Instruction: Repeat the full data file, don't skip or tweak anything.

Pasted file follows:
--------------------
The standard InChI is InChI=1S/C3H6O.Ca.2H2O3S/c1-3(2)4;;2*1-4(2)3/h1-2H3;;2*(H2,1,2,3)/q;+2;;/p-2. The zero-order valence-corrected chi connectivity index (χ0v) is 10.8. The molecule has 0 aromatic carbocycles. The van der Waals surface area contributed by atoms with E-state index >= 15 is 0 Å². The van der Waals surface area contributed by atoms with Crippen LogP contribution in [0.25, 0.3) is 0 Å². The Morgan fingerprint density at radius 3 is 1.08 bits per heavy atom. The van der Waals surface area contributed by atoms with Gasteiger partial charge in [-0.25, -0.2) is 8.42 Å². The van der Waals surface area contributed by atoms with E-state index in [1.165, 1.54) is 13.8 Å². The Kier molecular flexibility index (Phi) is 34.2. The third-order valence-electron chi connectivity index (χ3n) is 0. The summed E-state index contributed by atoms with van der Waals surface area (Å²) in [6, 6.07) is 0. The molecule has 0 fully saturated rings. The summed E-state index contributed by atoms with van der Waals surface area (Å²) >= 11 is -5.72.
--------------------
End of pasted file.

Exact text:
The standard InChI is InChI=1S/C3H6O.Ca.2H2O3S/c1-3(2)4;;2*1-4(2)3/h1-2H3;;2*(H2,1,2,3)/q;+2;;/p-2. The zero-order valence-corrected chi connectivity index (χ0v) is 10.8. The molecule has 0 aromatic carbocycles. The van der Waals surface area contributed by atoms with E-state index >= 15 is 0 Å². The van der Waals surface area contributed by atoms with Crippen LogP contribution in [0.25, 0.3) is 0 Å². The Morgan fingerprint density at radius 3 is 1.08 bits per heavy atom. The van der Waals surface area contributed by atoms with Gasteiger partial charge in [-0.25, -0.2) is 8.42 Å². The van der Waals surface area contributed by atoms with E-state index in [1.165, 1.54) is 13.8 Å². The Kier molecular flexibility index (Phi) is 34.2. The third-order valence-electron chi connectivity index (χ3n) is 0. The summed E-state index contributed by atoms with van der Waals surface area (Å²) in [6, 6.07) is 0. The molecule has 0 fully saturated rings. The summed E-state index contributed by atoms with van der Waals surface area (Å²) >= 11 is -5.72.